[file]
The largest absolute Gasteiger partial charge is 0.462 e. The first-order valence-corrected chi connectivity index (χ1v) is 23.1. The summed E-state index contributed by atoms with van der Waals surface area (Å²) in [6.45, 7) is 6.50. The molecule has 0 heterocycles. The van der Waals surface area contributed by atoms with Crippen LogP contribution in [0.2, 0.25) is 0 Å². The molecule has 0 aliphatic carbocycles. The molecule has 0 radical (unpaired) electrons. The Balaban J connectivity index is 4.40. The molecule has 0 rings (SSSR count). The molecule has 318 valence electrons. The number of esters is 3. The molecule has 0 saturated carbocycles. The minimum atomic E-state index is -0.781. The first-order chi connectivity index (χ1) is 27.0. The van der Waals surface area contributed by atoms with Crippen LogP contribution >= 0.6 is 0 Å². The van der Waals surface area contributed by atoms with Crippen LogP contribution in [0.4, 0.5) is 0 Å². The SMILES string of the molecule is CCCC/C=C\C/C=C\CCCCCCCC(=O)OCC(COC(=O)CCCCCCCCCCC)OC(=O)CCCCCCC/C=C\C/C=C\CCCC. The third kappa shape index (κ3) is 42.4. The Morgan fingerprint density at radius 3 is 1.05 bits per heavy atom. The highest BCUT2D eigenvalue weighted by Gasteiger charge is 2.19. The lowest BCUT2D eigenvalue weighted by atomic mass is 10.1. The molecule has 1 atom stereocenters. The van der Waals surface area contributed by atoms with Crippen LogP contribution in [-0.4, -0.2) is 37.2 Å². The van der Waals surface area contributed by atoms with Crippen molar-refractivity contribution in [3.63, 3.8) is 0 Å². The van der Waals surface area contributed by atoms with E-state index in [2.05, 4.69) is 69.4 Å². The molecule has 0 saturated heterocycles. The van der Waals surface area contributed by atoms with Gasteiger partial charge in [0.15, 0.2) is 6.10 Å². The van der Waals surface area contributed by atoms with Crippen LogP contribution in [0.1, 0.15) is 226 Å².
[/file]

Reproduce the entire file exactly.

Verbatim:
The largest absolute Gasteiger partial charge is 0.462 e. The first-order valence-corrected chi connectivity index (χ1v) is 23.1. The summed E-state index contributed by atoms with van der Waals surface area (Å²) in [6.45, 7) is 6.50. The molecule has 0 heterocycles. The van der Waals surface area contributed by atoms with Crippen LogP contribution in [0.2, 0.25) is 0 Å². The molecule has 0 aliphatic carbocycles. The molecule has 0 radical (unpaired) electrons. The Balaban J connectivity index is 4.40. The molecule has 0 rings (SSSR count). The molecule has 318 valence electrons. The number of esters is 3. The molecule has 0 saturated carbocycles. The minimum atomic E-state index is -0.781. The first-order chi connectivity index (χ1) is 27.0. The van der Waals surface area contributed by atoms with Crippen LogP contribution >= 0.6 is 0 Å². The van der Waals surface area contributed by atoms with Crippen LogP contribution in [0.4, 0.5) is 0 Å². The SMILES string of the molecule is CCCC/C=C\C/C=C\CCCCCCCC(=O)OCC(COC(=O)CCCCCCCCCCC)OC(=O)CCCCCCC/C=C\C/C=C\CCCC. The third kappa shape index (κ3) is 42.4. The Morgan fingerprint density at radius 3 is 1.05 bits per heavy atom. The highest BCUT2D eigenvalue weighted by Gasteiger charge is 2.19. The lowest BCUT2D eigenvalue weighted by atomic mass is 10.1. The molecule has 1 atom stereocenters. The van der Waals surface area contributed by atoms with Crippen LogP contribution in [-0.4, -0.2) is 37.2 Å². The van der Waals surface area contributed by atoms with Crippen molar-refractivity contribution in [3.63, 3.8) is 0 Å². The van der Waals surface area contributed by atoms with E-state index in [2.05, 4.69) is 69.4 Å². The molecule has 0 saturated heterocycles. The van der Waals surface area contributed by atoms with Gasteiger partial charge in [0.15, 0.2) is 6.10 Å². The van der Waals surface area contributed by atoms with Crippen LogP contribution in [0.1, 0.15) is 226 Å².